Features, Print October 14, 2021

Wreckno: B-Queen Drops it Like a Boss

by Gabe Allen

Over the past year, an unlikely icon has burst onto the EDM scene. Brandon Wisniski, known eponymously as Wreckno, creates earth-shaking bass drops, raps about pulling up on your dad and refers to himself as a “FULL TIME BUSSY BOPPER” on Twitter. He may be the biggest, loudest, gayest producer the bass scene has ever seen, and he’s just getting started.

Wreckno – the buzz of the bass scene. Above and cover photos by Matt Charles.

“Medusa,” Wreckno’s breakout collaboration with GRiZ, served as an anthem at pride celebrations across the country in June of 2020. In June of 2021, the young emcee followed it up with PANSY, a six-song EP that reclaims a word long used to oppress queer boys and men. Now, Wisniski is touring hard alongside Clozee and Dirt Monkey. He will make a stop through NoCo to play the Aggie Theater along with fellow DJ and vocalist Megan Hamilton on October 23.

Wisniski’s music melds together the aggression of old-school gangster rap with the manic energy of bass music and the glamour of a drag show. It’s a perfect fit, but it has never really been done before. While there are queer bass producers, like GRiZ, and queer rappers, like the excellent Cakes Da Killa, no one has merged the two genres with the devotion and mastery that Wreckno has. Like most good artists, though, it took a long time for Wisniski to find his voice.

In 2012, Wisniski was a Lady Gaga-obsessed 16-year old in Northern Michigan. Creative expression was important to him already — he learned dance routines from pop music videos step-for-step and tinkered on music production software with his brother, Dakota. That summer, he bought a ticket to Electric Forest, an earthy EDM festival in Rothbury, Michigan. The experience changed the course of his life.

“I didn’t have anybody to be with, but this group of people from Colorado took me in. They could tell I was too young to be there alone,” Wisniski tells BandWagon. “It was my first festival experience, and afterwards I was like ‘I need to fit this into the rest of my life somehow.”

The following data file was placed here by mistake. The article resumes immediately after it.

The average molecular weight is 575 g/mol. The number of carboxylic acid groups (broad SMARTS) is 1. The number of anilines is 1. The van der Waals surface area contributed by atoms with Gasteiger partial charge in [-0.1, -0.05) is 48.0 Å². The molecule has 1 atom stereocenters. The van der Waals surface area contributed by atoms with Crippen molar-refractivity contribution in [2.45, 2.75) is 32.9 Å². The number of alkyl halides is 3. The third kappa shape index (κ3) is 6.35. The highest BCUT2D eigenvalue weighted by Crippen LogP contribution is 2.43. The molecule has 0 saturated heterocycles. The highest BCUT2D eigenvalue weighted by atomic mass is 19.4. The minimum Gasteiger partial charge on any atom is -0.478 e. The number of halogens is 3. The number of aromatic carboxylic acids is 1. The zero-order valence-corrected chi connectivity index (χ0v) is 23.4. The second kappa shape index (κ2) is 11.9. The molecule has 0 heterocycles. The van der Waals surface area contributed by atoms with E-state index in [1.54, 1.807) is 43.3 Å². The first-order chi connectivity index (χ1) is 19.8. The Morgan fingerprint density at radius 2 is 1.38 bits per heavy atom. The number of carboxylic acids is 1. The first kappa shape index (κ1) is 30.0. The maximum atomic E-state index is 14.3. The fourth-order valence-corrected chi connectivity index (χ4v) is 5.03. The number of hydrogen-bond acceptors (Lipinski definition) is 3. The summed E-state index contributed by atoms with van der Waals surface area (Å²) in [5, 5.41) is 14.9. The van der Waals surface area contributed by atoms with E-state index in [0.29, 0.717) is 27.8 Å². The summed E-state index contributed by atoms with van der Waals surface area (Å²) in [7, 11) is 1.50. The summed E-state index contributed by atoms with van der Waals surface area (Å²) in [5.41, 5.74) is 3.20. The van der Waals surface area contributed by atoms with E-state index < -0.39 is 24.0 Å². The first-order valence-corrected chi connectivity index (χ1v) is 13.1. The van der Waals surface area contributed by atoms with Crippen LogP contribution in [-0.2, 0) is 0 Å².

Flip through the entire October issue at BandWagMag.com

It would still be many years, though, before Wreckno graced festival stages. Wisniski soon dropped out of high school and spent his late teens and early twenties “wooking it — being a fucking wook.” He moved in with friends at 17, got deeply into hula hooping and made just enough money to pay rent and get tickets to the next big show.

“We were just having a really great time with no real direction,” he said. “It’s crazy, because it led to half of the connections I have today in the industry.”

Before too long, though, the never-ending EDM circuit took its toll. At 23, Wisniski wasn’t getting anywhere with his music, and he had developed an all-consuming stimulant addiction. He couldn’t afford rehab, so he moved in with his conservative father and stepmother. When he relapsed soon after, they kicked him out of the house. His grandparents were the last people left to take him in. 

“In my head I was like ‘if you don’t make this work you’re going to be one of those people that is just the problem all the time,’” he said. 

In order to stay occupied, Wisniski poured all of his energy into music. Six months after kicking his habit, he was booking shows. Now, two years out, he’s at the top of his game. If you want proof, go watch the double video for “Honey Drip” and “Hieroglyphs,” two of the opening tracks from PANSY. It features Wreckno in chest-length pigtails, black lipstick and a yellow, puffy suit, seated atop a glamorous floral bouquet, with dancers from the Detroit Pistons cheer squad and excessive quantities of, yes, honey.

“I told them I wanted some flowers,” Wisniski said. “They were like, ‘how about a flower throne?’”

One man show – Wreckno, live in concert. Photo by Austin Friedline

But as exciting as Wreckno’s singles, EPs and videos as are, there’s nothing like the real thing. Wreckno’s live show is immersive — goofy, frenetic visuals that sometimes read “error: bussy overload,” stacks of amps and subwoofers and the engaging, enigmatic man himself at the helm. Wisniski dominates the stage with the unmistakable energy of a born performer, making his buzzing fans flock like bees to their queen.

Don’t miss Wreckno live, October 23 at The Aggie Theater with Megan Hamilton, the final show of his Colorado run, including 10.21 in Denver and 10.22 in Boulder. Tickets at aggietheater.com – for everything else Wreckno, visit linktr.ee/wreckno